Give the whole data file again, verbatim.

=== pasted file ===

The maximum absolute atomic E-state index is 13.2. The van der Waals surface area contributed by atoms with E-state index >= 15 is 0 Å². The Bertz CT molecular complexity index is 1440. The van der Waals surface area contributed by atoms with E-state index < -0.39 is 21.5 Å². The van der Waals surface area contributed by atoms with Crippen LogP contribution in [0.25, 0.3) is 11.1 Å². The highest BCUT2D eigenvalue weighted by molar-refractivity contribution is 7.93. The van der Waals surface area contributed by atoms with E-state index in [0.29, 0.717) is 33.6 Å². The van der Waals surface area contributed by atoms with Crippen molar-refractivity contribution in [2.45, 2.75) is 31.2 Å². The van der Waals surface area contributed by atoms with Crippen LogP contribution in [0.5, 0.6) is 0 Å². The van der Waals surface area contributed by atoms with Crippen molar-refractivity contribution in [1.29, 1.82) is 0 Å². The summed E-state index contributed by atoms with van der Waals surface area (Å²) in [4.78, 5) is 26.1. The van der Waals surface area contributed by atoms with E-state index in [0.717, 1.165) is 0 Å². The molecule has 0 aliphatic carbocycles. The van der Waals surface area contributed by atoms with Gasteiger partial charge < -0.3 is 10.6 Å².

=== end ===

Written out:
The maximum absolute atomic E-state index is 13.2. The van der Waals surface area contributed by atoms with E-state index >= 15 is 0 Å². The Bertz CT molecular complexity index is 1440. The van der Waals surface area contributed by atoms with E-state index < -0.39 is 21.5 Å². The van der Waals surface area contributed by atoms with Crippen LogP contribution in [0.25, 0.3) is 11.1 Å². The highest BCUT2D eigenvalue weighted by molar-refractivity contribution is 7.93. The van der Waals surface area contributed by atoms with E-state index in [0.29, 0.717) is 33.6 Å². The van der Waals surface area contributed by atoms with Crippen molar-refractivity contribution in [2.45, 2.75) is 31.2 Å². The van der Waals surface area contributed by atoms with Crippen LogP contribution in [0.5, 0.6) is 0 Å². The van der Waals surface area contributed by atoms with Crippen molar-refractivity contribution in [1.29, 1.82) is 0 Å². The summed E-state index contributed by atoms with van der Waals surface area (Å²) in [4.78, 5) is 26.1. The van der Waals surface area contributed by atoms with E-state index in [0.717, 1.165) is 0 Å². The molecule has 0 aliphatic carbocycles. The van der Waals surface area contributed by atoms with Gasteiger partial charge < -0.3 is 10.6 Å².